Vladimir Putin Is No Christian Hero

A NOTE FROM THE PUBLISHER: This misplaced esteem speaks volumes about where the U.S. is as a country right now.

In this pool photograph distributed by Russian state agency Sputnik, Russia's President Vladimir Putin gives an interview to talk show host Tucker Carlson at the Kremlin in Moscow on February 6, 2024.
In this pool photograph distributed by Russian state agency Sputnik, Russia's President Vladimir Putin gives an interview to talk show host Tucker Carlson at the Kremlin in Moscow on February 6, 2024. (photo: Gavriil Grigorov / Getty)

One of the more striking aspects about Tucker Carlson’s recent interview with Vladimir Putin was that so many viewers came away with a favorable impression of the Russian autocrat.

Putin, who in recent days has made fresh threats toward NATO, including allusions to nuclear weapons, may rank among the most despised (and feared) men in the world, but there’s no question he has his admirers, even here in the U.S. This misplaced esteem speaks volumes about where we are as a country right now.

From Putin’s perspective, the sit-down with Carlson, which has garnered more than 200 million views on Carlson’s X (formerly Twitter) platform, was an unqualified success. The timing of the interview, for starters, coincided with fresh questions about President Joe Biden’s obvious cognitive decline. By comparison, Putin demonstrated impressive command of Russian history, shared insider details about aborted peace talks in Ukraine, and had obviously done his homework on Carlson, mentioning his degree in history and his interest in working for the CIA.

The litany of grievances against NATO that Putin recited also dovetailed conveniently with Donald Trump’s recent barbs about the alliance. And on top of all this, the interview landed just when Washington was locked in a pitched battle over continued U.S. war support for Ukraine, which already totals $75 billion.

In short, for a busy tyrant like Putin, the two hours he spent talking with Carlson was time well spent. The Kremlin (and KGB) couldn’t have asked for more.

This brings us to the matter of Putin’s American fan club.

For some conservatives, Putin merits praise for being one of the few political leaders on the world stage today willing to push back on radical LGBTQ ideology, which often seems like a higher priority for Western leaders these days than democracy or capitalism. And it’s true that over the course of his nearly quarter-century in power (including four years as “prime minister”) he has instituted several pro-life, pro-family policies. These are mostly aimed at reversing Russia’s alarmingly low birthrate, which is in part driven by the fact that Russia continued to have one of the highest abortion rates in the world. Much like what we saw in Carlson’s interview, however, that’s only part of the truth.

While Putin has styled himself as a devout Russian Orthodox believer and a “defender of the faith,” the fuller truth paints a much more disturbing picture of a ruthless leader who has co-opted his church to advance his statist dream of resurrecting “Mother Russia” as an imperial power.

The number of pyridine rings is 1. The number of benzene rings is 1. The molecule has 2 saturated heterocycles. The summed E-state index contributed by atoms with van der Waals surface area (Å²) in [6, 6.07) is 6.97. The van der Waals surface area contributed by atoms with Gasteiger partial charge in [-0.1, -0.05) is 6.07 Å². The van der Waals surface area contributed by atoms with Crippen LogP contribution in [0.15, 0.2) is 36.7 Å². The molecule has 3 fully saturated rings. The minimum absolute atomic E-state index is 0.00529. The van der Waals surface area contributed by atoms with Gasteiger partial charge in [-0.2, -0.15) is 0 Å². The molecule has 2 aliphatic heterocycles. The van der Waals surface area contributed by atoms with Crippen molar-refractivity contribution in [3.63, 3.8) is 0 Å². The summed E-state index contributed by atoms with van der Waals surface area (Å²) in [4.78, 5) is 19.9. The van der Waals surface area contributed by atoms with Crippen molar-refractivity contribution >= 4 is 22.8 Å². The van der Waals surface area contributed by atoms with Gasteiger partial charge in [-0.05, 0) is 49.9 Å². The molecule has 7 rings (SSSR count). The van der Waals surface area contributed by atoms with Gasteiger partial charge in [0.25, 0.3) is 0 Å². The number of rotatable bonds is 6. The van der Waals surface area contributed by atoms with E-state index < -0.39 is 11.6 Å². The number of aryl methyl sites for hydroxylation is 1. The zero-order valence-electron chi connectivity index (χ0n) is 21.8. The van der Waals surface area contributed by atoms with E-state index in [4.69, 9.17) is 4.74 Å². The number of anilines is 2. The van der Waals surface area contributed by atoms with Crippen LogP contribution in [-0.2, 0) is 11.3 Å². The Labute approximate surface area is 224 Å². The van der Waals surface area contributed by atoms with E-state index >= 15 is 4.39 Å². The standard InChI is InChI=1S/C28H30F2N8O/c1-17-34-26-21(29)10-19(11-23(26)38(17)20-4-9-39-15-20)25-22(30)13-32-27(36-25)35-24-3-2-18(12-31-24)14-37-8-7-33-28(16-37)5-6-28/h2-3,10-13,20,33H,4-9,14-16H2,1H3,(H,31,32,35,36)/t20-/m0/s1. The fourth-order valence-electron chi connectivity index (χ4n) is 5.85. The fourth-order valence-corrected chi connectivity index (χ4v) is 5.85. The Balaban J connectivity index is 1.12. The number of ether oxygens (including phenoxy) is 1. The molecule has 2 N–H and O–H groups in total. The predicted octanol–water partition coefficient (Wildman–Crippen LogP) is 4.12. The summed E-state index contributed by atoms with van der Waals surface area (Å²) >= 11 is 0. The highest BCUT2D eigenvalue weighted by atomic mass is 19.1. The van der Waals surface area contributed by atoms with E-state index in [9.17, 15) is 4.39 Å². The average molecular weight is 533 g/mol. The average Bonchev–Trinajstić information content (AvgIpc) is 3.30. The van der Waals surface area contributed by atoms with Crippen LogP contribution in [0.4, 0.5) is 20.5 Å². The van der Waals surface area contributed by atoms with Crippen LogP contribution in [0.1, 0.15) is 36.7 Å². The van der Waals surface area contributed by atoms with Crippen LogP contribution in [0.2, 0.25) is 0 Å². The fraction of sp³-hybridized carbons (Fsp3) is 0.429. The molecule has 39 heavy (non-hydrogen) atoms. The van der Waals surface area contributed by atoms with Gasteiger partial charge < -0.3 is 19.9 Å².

As a former KGB man, he recognized when the Soviet Union collapsed (an event he considers one of the 20th century’s great tragedies) that something unifying had to fill the void created by the demise of atheistic communist ideology. Sadly, the Russian Orthodox Church, which in the Soviet era was at first brutally persecuted and then thoroughly infiltrated, now serves that purpose.

Putin may be a friend to the Russian Orthodox Church while it remains loyal to him, but not to other faiths.

Catholics, Protestants, Muslims and other religious minorities face fines for handing out literature outside their places of worship. They can be more severely punished under vaguely worded laws against terrorism and extremism.

It’s for good reason that the U.S. Commission on International Religious Freedom (USCIRF) cites Russia as one of 17 nations on its current list of recommended “Countries of Particular Concern” “for engaging in systematic, ongoing, and egregious violations of religious freedom.”

Regrettably, Russian Orthodox leaders have remained silent in the face of this repression, just as they’ve been about Russia’s relentless dismantling of religious freedom and other human rights in Ukraine.

Indeed, Patriarch Kirill, the first head of the Russian Orthodox Church to be elected after the fall of the Soviet Union, is Putin’s spiritual adviser and one of his most powerful allies. He has hailed Putin as “a miracle from God.” He has also imbued the war in Ukraine with a twisted “metaphysical significance,” framing it as a noble crusade to reclaim sacred territory and safeguard ethnic Russians from the West’s moral degeneracy.

As Metropolitan Archbishop Borys Gudziak, the leader of the Ukrainian Catholic Church in the United States, recently observed, not one of the approximately 400 Russian Orthodox Church bishops in Russia has spoken out against the war.

By feeding into the historically pervasive narrative that religion can be manipulated for political ends, Putin stands diametrically opposed to the larger truth, which we espouse as Catholics, that the state exists to serve its people, not the other way around.

So while Vladimir Putin may have come across in the Carlson interview as a shrewd and formidable figure who can proudly boast of Moscow’s cosmopolitan character and beautiful, clean metro, we shouldn’t be deceived into viewing him as some sort of heroic champion of Christian civilization.

He is a dictator in a long line of Russian tyrants. And as the immense suffering in Ukraine demonstrates, he’s willing to sacrifice anyone and anything to achieve his aims, including his own people and their future.

All of this underscores the need for us to continue to pray for our own country and for peace in Ukraine.

May God bless you!